One of the first shows I went to in Nashville was at a down home type venue called Belcourt Taps. The show was an “in the round” style showcase where four different songwriters sat on stage side by side and took turns playing a song they had recently written. I had never encountered this type of show in Austin where I had moved from, but I got the sense it was standard practice here. To my surprise, one of the songwriters, in particular, was a very bad musician. His guitar playing was filled with missed notes and he struggled to sing in tune. But what was fascinating, was he didn’t seem to care at all. He was more interested in the audience, trying to gauge their reaction to his songs. I quickly realized that he had no interest in performing these songs on his own. His goal was to refine his songs down to their most entertaining form – that three-and-a-half-minute gem. It reminded me of how a comedian works on a joke over and over until he or she gets it just right. This was my first insight into how the music industry makes a clear distinction between artists and songwriters.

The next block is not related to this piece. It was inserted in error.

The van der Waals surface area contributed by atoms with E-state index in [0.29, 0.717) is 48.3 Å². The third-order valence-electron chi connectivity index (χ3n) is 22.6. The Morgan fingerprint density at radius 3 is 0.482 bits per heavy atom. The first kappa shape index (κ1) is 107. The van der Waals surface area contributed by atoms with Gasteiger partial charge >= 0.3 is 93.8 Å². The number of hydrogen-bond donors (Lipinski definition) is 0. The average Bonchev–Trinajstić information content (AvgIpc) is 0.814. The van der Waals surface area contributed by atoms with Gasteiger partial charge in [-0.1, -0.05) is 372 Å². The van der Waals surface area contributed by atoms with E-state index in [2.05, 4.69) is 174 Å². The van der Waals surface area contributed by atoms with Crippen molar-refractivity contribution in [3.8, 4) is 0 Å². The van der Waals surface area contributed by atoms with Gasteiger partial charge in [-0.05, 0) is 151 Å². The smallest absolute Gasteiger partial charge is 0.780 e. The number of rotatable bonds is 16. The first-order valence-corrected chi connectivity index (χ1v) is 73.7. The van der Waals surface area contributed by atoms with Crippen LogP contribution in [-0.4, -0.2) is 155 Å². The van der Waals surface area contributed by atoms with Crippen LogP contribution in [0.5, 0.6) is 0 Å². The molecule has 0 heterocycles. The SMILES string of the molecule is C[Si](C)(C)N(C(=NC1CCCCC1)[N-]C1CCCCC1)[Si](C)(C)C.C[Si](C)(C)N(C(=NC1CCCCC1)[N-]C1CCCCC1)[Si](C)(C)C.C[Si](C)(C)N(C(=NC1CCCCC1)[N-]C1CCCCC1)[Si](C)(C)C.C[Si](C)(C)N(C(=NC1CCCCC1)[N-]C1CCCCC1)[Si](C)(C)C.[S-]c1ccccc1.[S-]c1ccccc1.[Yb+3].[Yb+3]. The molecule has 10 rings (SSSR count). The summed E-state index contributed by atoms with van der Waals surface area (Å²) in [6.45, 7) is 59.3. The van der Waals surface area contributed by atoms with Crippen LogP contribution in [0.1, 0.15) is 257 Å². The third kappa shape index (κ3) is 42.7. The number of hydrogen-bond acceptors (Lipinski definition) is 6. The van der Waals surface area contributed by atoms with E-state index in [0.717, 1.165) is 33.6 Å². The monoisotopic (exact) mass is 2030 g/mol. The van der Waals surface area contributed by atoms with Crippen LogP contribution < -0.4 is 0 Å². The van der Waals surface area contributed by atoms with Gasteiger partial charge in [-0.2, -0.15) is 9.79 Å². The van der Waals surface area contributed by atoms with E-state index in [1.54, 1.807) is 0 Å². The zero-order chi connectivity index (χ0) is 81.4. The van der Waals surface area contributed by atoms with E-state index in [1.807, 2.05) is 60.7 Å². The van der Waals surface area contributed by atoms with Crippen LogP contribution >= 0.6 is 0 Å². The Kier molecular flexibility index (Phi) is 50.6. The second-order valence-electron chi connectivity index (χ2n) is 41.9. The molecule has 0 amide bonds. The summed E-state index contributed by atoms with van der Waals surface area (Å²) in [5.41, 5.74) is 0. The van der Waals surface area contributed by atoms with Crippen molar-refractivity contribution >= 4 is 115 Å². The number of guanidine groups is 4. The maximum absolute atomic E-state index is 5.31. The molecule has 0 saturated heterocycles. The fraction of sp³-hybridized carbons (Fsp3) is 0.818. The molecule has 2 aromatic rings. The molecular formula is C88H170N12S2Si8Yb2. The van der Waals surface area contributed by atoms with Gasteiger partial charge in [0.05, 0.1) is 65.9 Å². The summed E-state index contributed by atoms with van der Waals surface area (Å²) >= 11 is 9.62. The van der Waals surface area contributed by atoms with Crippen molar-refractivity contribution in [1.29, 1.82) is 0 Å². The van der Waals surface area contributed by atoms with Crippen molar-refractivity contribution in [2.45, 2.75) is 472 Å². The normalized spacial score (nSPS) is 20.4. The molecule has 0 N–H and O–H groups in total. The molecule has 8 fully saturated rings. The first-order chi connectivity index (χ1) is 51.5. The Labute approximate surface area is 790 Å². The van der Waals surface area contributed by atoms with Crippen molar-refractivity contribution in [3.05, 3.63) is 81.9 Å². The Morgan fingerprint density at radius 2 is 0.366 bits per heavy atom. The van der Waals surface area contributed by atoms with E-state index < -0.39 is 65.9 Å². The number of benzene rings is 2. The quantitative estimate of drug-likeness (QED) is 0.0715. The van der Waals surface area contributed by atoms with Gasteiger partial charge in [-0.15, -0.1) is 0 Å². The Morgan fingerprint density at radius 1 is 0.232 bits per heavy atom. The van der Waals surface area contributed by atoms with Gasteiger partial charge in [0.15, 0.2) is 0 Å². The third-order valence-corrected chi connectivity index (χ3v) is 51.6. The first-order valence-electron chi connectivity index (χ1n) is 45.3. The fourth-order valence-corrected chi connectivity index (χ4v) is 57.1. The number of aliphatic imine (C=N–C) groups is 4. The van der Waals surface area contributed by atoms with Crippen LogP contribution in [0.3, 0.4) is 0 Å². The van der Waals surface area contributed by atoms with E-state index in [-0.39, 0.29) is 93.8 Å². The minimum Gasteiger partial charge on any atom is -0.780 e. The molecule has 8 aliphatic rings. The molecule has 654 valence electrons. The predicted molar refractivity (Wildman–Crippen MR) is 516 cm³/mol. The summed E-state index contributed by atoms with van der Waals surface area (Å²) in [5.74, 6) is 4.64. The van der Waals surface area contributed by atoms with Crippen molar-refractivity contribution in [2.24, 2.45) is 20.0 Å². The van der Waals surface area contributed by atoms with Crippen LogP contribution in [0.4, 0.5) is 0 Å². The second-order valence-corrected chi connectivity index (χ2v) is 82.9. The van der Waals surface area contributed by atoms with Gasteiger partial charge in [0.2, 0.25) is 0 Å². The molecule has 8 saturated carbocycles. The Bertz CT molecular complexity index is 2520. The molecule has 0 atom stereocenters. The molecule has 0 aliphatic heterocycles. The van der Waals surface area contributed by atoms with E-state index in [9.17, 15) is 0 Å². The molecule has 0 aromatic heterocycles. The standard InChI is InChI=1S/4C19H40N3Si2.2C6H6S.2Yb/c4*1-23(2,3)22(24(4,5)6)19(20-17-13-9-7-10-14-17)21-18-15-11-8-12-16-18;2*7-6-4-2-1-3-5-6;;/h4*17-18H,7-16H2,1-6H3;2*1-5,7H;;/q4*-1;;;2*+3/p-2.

About a year later, I began working for Muserk as a software developer. Muserk is a global rights administrator that leverages technology to perform its duties with an exceptional level of speed and scale. I was intrigued by the opportunity to combine my tech career with my love of music. Furthermore, it was a chance to learn more about the business side of the music industry, something I thought would be useful in my own music endeavors.

As soon as I started, I was thrown into (sink or swim as the saying goes) the very complicated world of rights management. One of my first projects was developing what would later be known as M-Match — our proprietary AI technology used for finding works in the vast ocean of DSP data. Through this I then learned the intricacies of one way the music industry makes money.

The music industry makes money from two copyrights: one for the underlying work or composition and the other for a sound recording. In practice, there are two types of businesses that form around this: publishers (songwriter/work) and labels (artist/sound recording). So, if you have a song playing on Spotify, let’s say, a portion of the money that is generated from that song should find its way to the label/artist and a portion should find its way to the publisher/songwriter/s. You may think (as I did) that a company like Spotify would know all of this in advance and take care of it. That is not the case.